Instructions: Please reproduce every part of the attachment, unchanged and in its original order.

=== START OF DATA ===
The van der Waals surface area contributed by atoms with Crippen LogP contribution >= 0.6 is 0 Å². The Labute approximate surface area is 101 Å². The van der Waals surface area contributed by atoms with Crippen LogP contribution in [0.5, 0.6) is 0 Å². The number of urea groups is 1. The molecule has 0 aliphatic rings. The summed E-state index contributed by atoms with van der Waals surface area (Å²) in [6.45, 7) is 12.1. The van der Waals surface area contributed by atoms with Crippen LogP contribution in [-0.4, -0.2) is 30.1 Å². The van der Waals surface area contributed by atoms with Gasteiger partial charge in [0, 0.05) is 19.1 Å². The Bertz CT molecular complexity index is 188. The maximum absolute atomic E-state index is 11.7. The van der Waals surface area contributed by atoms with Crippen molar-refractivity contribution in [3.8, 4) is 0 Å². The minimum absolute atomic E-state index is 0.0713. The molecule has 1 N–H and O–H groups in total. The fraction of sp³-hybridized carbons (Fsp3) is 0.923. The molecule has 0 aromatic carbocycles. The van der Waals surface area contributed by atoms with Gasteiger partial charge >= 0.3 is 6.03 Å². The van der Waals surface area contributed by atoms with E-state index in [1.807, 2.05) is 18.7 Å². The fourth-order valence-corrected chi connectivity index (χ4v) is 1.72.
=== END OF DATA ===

The van der Waals surface area contributed by atoms with Crippen LogP contribution >= 0.6 is 0 Å². The Labute approximate surface area is 101 Å². The van der Waals surface area contributed by atoms with Crippen LogP contribution in [0.5, 0.6) is 0 Å². The number of urea groups is 1. The molecule has 0 aliphatic rings. The summed E-state index contributed by atoms with van der Waals surface area (Å²) in [6.45, 7) is 12.1. The van der Waals surface area contributed by atoms with Crippen LogP contribution in [-0.4, -0.2) is 30.1 Å². The van der Waals surface area contributed by atoms with Gasteiger partial charge in [0, 0.05) is 19.1 Å². The Bertz CT molecular complexity index is 188. The maximum absolute atomic E-state index is 11.7. The van der Waals surface area contributed by atoms with Crippen molar-refractivity contribution in [3.8, 4) is 0 Å². The minimum absolute atomic E-state index is 0.0713. The molecule has 1 N–H and O–H groups in total. The fraction of sp³-hybridized carbons (Fsp3) is 0.923. The molecule has 0 aromatic carbocycles. The van der Waals surface area contributed by atoms with Gasteiger partial charge >= 0.3 is 6.03 Å². The van der Waals surface area contributed by atoms with E-state index in [1.807, 2.05) is 18.7 Å². The fourth-order valence-corrected chi connectivity index (χ4v) is 1.72.